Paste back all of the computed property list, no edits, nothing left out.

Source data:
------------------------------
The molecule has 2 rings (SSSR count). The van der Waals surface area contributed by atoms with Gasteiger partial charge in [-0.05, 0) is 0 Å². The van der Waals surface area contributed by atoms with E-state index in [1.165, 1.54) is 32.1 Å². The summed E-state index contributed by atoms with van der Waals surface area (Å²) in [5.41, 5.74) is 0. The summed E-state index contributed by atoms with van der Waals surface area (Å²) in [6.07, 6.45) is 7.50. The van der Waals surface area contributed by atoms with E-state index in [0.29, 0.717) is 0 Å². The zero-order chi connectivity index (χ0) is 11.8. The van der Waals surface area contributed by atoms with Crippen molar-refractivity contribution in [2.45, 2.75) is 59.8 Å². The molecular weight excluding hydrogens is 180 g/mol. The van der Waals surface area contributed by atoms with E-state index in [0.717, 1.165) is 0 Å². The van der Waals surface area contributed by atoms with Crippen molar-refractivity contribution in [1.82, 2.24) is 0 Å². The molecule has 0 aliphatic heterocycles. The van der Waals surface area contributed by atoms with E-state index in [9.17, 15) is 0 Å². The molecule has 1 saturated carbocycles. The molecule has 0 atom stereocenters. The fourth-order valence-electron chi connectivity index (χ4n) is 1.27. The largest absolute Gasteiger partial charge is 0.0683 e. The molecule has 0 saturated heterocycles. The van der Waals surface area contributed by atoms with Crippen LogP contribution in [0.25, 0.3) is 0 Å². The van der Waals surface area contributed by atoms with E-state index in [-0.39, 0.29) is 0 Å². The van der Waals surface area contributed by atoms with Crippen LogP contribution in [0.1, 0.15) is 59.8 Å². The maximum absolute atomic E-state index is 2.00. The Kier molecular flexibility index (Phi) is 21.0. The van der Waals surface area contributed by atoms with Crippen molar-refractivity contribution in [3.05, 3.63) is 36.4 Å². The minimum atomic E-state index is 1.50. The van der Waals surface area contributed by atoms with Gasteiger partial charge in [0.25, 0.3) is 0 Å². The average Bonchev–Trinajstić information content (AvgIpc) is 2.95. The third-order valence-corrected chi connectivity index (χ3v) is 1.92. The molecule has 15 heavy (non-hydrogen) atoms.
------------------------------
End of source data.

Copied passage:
The molecule has 2 rings (SSSR count). The van der Waals surface area contributed by atoms with Gasteiger partial charge in [-0.05, 0) is 0 Å². The van der Waals surface area contributed by atoms with E-state index in [1.165, 1.54) is 32.1 Å². The summed E-state index contributed by atoms with van der Waals surface area (Å²) in [5.41, 5.74) is 0. The summed E-state index contributed by atoms with van der Waals surface area (Å²) in [6.07, 6.45) is 7.50. The van der Waals surface area contributed by atoms with E-state index in [0.29, 0.717) is 0 Å². The zero-order chi connectivity index (χ0) is 11.8. The van der Waals surface area contributed by atoms with Crippen molar-refractivity contribution in [2.45, 2.75) is 59.8 Å². The molecular weight excluding hydrogens is 180 g/mol. The van der Waals surface area contributed by atoms with E-state index in [0.717, 1.165) is 0 Å². The van der Waals surface area contributed by atoms with Crippen molar-refractivity contribution in [1.82, 2.24) is 0 Å². The molecule has 0 aliphatic heterocycles. The van der Waals surface area contributed by atoms with E-state index in [9.17, 15) is 0 Å². The molecule has 1 saturated carbocycles. The molecule has 0 atom stereocenters. The fourth-order valence-electron chi connectivity index (χ4n) is 1.27. The largest absolute Gasteiger partial charge is 0.0683 e. The molecule has 0 saturated heterocycles. The van der Waals surface area contributed by atoms with Crippen LogP contribution in [0.25, 0.3) is 0 Å². The van der Waals surface area contributed by atoms with E-state index in [-0.39, 0.29) is 0 Å². The van der Waals surface area contributed by atoms with Crippen LogP contribution in [0.1, 0.15) is 59.8 Å². The maximum absolute atomic E-state index is 2.00. The Kier molecular flexibility index (Phi) is 21.0. The van der Waals surface area contributed by atoms with Crippen molar-refractivity contribution in [3.05, 3.63) is 36.4 Å². The minimum atomic E-state index is 1.50. The van der Waals surface area contributed by atoms with Gasteiger partial charge in [0.25, 0.3) is 0 Å². The average Bonchev–Trinajstić information content (AvgIpc) is 2.95. The third-order valence-corrected chi connectivity index (χ3v) is 1.92. The molecule has 15 heavy (non-hydrogen) atoms.